It has also been adopted by statute or court rule in several jurisdictions. See, e. g., Kan.Stat.Ann. § 60-462 (1965); N.J. Rule of Evidence 65, N.J.Stat.Ann. § 2A:84A (1967); California Evidence Code *839 § 1202 (1967); 18 Ky.Rev.Stat. 167 § 43.08 (1953).

In People v. Collup, supra, the Supreme Court of California stated:

". . . [T]he goal of all judicial proceedings is to bring before the trier of fact all pertinent evidence. Hence, the rule allowing the use of former testimony is a salutary expedient in the administration of justice. But it is equally clear that by reason of the same principle the impeaching evidence should be admitted for what it is worth. It is also evidence which throws additional light upon the case."

The preliminary examination in Louisiana is not a trial, but an inquiry to determine only whether probable cause exists to charge a person with a crime. LSA-C. Cr.P. Art. 296. Full presentation of the State's case is not required. To prohibit the state from impeaching the testimony of a witness because of the failure to cross-examine on this point at the inquiry is a harsh rule, depriving the jury of significant evidence. The defense, being aware of the prior statement, was not caught by surprise, nor is there any suggestion that the State was in bad faith.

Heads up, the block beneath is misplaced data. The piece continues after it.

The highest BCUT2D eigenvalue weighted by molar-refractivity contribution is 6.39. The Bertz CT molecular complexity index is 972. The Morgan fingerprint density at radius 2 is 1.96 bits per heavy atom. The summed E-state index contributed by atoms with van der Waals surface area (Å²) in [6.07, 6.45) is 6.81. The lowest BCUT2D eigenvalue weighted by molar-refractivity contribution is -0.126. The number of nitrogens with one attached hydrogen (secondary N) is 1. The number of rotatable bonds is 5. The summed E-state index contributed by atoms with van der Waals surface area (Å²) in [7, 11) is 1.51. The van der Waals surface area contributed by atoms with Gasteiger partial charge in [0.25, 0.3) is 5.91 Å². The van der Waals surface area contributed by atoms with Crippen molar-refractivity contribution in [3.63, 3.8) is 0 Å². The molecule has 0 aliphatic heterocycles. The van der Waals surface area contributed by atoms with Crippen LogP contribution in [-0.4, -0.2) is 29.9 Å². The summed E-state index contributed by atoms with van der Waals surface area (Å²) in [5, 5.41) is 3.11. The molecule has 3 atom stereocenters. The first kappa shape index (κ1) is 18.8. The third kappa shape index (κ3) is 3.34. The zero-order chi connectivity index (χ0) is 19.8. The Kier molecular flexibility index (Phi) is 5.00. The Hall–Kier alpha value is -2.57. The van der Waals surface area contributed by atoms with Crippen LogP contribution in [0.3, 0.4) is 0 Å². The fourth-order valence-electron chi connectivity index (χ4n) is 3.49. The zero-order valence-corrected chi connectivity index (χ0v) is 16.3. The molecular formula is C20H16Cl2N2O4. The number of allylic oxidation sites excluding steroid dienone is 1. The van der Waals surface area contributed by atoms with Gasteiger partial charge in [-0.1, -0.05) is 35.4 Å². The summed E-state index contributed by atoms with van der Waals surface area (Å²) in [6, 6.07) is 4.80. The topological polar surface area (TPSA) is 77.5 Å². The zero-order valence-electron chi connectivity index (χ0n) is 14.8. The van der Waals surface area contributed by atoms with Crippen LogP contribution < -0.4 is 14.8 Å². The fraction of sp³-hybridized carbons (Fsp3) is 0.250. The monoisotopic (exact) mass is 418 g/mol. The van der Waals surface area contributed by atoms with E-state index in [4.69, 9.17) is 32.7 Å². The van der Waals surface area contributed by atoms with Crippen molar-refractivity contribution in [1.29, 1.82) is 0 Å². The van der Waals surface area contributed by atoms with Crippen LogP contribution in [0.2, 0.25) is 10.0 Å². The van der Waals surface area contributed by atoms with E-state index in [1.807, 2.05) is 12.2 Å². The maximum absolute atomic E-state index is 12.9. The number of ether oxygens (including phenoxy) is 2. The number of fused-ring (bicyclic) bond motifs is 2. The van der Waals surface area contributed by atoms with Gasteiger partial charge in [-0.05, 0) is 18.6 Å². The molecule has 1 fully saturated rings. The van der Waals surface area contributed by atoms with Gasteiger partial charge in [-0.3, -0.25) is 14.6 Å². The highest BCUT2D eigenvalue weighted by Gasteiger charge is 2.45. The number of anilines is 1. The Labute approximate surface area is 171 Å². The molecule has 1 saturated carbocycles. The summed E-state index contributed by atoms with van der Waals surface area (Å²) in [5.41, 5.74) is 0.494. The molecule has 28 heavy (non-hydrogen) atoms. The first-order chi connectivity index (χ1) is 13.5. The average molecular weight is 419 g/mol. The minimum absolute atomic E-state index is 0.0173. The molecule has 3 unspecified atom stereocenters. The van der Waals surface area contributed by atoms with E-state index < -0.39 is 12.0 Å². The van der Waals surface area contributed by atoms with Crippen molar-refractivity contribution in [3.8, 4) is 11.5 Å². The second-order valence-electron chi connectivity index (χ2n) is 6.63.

The decision of the United States Supreme Court in Mattox v. United States, 156 U.S. 237, 15 S. Ct. 337, 39 L. Ed. 409 (1895), relied upon by the majority, is not directly in point, since it involved testimony given at previous trial, at which there is a full presentation of the evidence and impeachment is fully utilized.

In Carver v. United States, supra, the United States Supreme Court explained the decision as follows:

"That case . . . was put upon the ground that the witness had once been examined and cross-examined upon a former trial."

In my opinion, LSA-R.S. 15:493 applies only to the oral examination of a witness who testifies at the trial. I would affirm the conviction.

For the reasons assigned, I respectfully dissent.

SUMMERS, Justice (dissenting).

I cannot agree that the introduction of Ginn's taped statement made shortly after the incident leading to the rape charge had any prejudicial effect whatsoever. Ginn's statement at the preliminary hearing supported the defense theory that the victim consented to sexual intercourse. The prior inconsistent taped statement, to the contrary, denied that sexual intercourse occurred between the defendant and the victim. The defendant Reed, according to the taped statement, was "standing oer her" the victimand her clothes were not off. According to the taped statement, Ginn told Reed to "leave her alone." On cross-examination at the trial Reed admitted that this was a correct version of what transpired when Ginn spoke to him and the girl. At the very least, if the jury chose to believe Ginn's taped statement in preference to his testimony at the preliminary hearing, it would only serve to exonerate the defendant of any guilt. It is true the taped statement would disclose an inconsistency in Ginn's utterances on the two occasions, but neither of the inconsistent versions would prejudice the defendant. La.Code Crim.Proc. art. 921.